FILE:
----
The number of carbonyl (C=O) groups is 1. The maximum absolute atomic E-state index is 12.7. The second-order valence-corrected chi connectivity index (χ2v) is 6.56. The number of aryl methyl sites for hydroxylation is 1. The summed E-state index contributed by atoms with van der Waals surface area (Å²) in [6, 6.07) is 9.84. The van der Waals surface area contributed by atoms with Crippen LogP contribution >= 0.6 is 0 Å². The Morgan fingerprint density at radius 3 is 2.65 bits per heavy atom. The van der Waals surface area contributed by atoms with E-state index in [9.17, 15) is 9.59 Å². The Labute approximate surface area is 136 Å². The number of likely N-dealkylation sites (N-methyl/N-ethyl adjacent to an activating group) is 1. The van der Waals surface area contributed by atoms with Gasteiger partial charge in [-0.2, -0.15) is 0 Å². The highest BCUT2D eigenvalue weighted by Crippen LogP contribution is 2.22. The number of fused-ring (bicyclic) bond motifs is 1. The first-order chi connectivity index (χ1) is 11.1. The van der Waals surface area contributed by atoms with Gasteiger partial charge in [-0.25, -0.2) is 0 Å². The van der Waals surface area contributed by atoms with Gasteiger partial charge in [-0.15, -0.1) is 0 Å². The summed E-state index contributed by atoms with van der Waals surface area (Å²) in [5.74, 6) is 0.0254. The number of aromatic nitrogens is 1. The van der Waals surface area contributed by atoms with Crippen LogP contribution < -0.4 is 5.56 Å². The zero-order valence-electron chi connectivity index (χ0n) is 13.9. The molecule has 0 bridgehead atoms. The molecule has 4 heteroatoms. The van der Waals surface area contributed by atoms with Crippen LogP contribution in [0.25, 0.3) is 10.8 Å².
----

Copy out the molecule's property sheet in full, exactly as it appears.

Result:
The number of carbonyl (C=O) groups is 1. The maximum absolute atomic E-state index is 12.7. The second-order valence-corrected chi connectivity index (χ2v) is 6.56. The number of aryl methyl sites for hydroxylation is 1. The summed E-state index contributed by atoms with van der Waals surface area (Å²) in [6, 6.07) is 9.84. The van der Waals surface area contributed by atoms with Crippen LogP contribution >= 0.6 is 0 Å². The Morgan fingerprint density at radius 3 is 2.65 bits per heavy atom. The van der Waals surface area contributed by atoms with E-state index in [9.17, 15) is 9.59 Å². The Labute approximate surface area is 136 Å². The number of likely N-dealkylation sites (N-methyl/N-ethyl adjacent to an activating group) is 1. The van der Waals surface area contributed by atoms with Gasteiger partial charge in [-0.2, -0.15) is 0 Å². The highest BCUT2D eigenvalue weighted by Crippen LogP contribution is 2.22. The number of fused-ring (bicyclic) bond motifs is 1. The first-order chi connectivity index (χ1) is 11.1. The van der Waals surface area contributed by atoms with Gasteiger partial charge in [-0.25, -0.2) is 0 Å². The van der Waals surface area contributed by atoms with Gasteiger partial charge in [-0.15, -0.1) is 0 Å². The summed E-state index contributed by atoms with van der Waals surface area (Å²) in [5.74, 6) is 0.0254. The number of aromatic nitrogens is 1. The van der Waals surface area contributed by atoms with Crippen LogP contribution < -0.4 is 5.56 Å². The zero-order valence-electron chi connectivity index (χ0n) is 13.9. The molecule has 0 bridgehead atoms. The molecule has 4 heteroatoms. The van der Waals surface area contributed by atoms with Crippen LogP contribution in [0.25, 0.3) is 10.8 Å².